A fourth swarm of Africanized bees has been found about 80 miles outside the Kern County quarantine area, a top state official revealed late Wednesday.
Discovery of the swarm in the Sierra Nevada near Lake Isabella caught state officials completely by surprise and it is expected that the quarantine area--which presently covers 462 square miles northwest of Bakersfield--will now have to be greatly expanded, the official, who asked not to be named, said.
Existence of the new swarm surfaced when a small, independent beekeeper told state officials that he captured a swarm of wild bees in the Lost Hills area in January, long before it was known that Africanized bees were present in California. The first swarm was discovered in late June and two more hives have since been found in the Lost Hills area.
The apiarist, who the state official did not identify, said he took the bees to Lake Isabella, about 50 miles northeast of Bakersfield. He said the bees were very aggressive and that the original swarm propagated at least one additional colony, which escaped.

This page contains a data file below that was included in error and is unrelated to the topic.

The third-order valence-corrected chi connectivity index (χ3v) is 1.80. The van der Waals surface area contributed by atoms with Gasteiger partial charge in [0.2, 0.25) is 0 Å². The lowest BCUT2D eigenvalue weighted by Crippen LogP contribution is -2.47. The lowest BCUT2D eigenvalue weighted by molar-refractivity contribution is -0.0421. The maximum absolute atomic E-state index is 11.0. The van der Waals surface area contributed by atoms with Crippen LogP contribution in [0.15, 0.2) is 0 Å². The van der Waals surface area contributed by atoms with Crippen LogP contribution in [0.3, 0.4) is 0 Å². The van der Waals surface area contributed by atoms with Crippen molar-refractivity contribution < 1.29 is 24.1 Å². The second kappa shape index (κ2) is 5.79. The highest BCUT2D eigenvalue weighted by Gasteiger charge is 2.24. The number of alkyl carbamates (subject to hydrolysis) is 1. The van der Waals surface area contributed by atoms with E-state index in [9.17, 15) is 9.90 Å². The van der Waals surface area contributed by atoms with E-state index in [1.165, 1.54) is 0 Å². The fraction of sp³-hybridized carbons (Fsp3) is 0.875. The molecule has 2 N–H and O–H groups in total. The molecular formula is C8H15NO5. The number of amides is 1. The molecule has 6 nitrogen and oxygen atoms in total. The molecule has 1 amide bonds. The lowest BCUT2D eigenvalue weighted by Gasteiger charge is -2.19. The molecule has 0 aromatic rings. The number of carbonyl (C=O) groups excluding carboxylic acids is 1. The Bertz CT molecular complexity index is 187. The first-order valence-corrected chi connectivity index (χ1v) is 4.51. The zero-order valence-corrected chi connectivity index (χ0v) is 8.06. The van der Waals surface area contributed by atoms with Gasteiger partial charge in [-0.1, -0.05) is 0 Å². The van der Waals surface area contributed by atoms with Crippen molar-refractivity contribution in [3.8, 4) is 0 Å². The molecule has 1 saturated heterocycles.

When the beekeeper heard about the June discovery of Africanized bees he contacted state officials, who sampled his hives. On Wednesday, the U.S. Department of Agriculture bee laboratory in Baton Rouge, La., notified California authorities that they were, in fact, Africanized bees.
The bees are far more dangerous than the European strain common in North America because of their propensity to attack humans and animals.